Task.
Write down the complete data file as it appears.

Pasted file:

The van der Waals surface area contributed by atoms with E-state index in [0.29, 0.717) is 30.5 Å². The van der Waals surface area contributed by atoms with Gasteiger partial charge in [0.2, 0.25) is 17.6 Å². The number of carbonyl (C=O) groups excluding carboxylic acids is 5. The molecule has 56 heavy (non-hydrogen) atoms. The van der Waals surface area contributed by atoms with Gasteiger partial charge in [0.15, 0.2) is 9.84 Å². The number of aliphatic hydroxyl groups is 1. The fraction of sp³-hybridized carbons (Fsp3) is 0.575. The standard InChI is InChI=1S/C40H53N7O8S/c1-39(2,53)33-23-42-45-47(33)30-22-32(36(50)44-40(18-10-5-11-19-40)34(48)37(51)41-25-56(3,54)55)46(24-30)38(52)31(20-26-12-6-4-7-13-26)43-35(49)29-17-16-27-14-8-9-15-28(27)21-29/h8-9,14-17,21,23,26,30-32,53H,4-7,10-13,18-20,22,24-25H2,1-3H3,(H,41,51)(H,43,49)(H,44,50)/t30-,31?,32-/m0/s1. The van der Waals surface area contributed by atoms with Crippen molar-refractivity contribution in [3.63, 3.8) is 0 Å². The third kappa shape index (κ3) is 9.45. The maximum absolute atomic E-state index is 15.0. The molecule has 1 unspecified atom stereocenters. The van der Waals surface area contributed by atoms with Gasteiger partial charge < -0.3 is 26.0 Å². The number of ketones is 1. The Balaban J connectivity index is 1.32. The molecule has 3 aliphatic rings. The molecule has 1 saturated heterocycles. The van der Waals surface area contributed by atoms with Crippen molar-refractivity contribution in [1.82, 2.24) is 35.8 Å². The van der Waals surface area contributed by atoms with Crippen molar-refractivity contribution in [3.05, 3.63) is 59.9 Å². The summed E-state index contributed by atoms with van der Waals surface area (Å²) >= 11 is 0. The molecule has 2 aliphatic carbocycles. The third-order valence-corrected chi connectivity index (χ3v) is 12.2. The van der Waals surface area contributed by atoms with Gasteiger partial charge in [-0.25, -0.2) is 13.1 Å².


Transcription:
The van der Waals surface area contributed by atoms with E-state index in [0.29, 0.717) is 30.5 Å². The van der Waals surface area contributed by atoms with Gasteiger partial charge in [0.2, 0.25) is 17.6 Å². The number of carbonyl (C=O) groups excluding carboxylic acids is 5. The molecule has 56 heavy (non-hydrogen) atoms. The van der Waals surface area contributed by atoms with Gasteiger partial charge in [0.15, 0.2) is 9.84 Å². The number of aliphatic hydroxyl groups is 1. The fraction of sp³-hybridized carbons (Fsp3) is 0.575. The standard InChI is InChI=1S/C40H53N7O8S/c1-39(2,53)33-23-42-45-47(33)30-22-32(36(50)44-40(18-10-5-11-19-40)34(48)37(51)41-25-56(3,54)55)46(24-30)38(52)31(20-26-12-6-4-7-13-26)43-35(49)29-17-16-27-14-8-9-15-28(27)21-29/h8-9,14-17,21,23,26,30-32,53H,4-7,10-13,18-20,22,24-25H2,1-3H3,(H,41,51)(H,43,49)(H,44,50)/t30-,31?,32-/m0/s1. The van der Waals surface area contributed by atoms with Crippen molar-refractivity contribution in [3.63, 3.8) is 0 Å². The third kappa shape index (κ3) is 9.45. The maximum absolute atomic E-state index is 15.0. The molecule has 1 unspecified atom stereocenters. The van der Waals surface area contributed by atoms with Gasteiger partial charge < -0.3 is 26.0 Å². The number of ketones is 1. The Balaban J connectivity index is 1.32. The molecule has 3 aliphatic rings. The molecule has 1 saturated heterocycles. The van der Waals surface area contributed by atoms with Crippen molar-refractivity contribution in [1.82, 2.24) is 35.8 Å². The van der Waals surface area contributed by atoms with Crippen molar-refractivity contribution in [3.05, 3.63) is 59.9 Å². The summed E-state index contributed by atoms with van der Waals surface area (Å²) >= 11 is 0. The molecule has 2 aliphatic carbocycles. The third-order valence-corrected chi connectivity index (χ3v) is 12.2. The van der Waals surface area contributed by atoms with Gasteiger partial charge in [-0.25, -0.2) is 13.1 Å².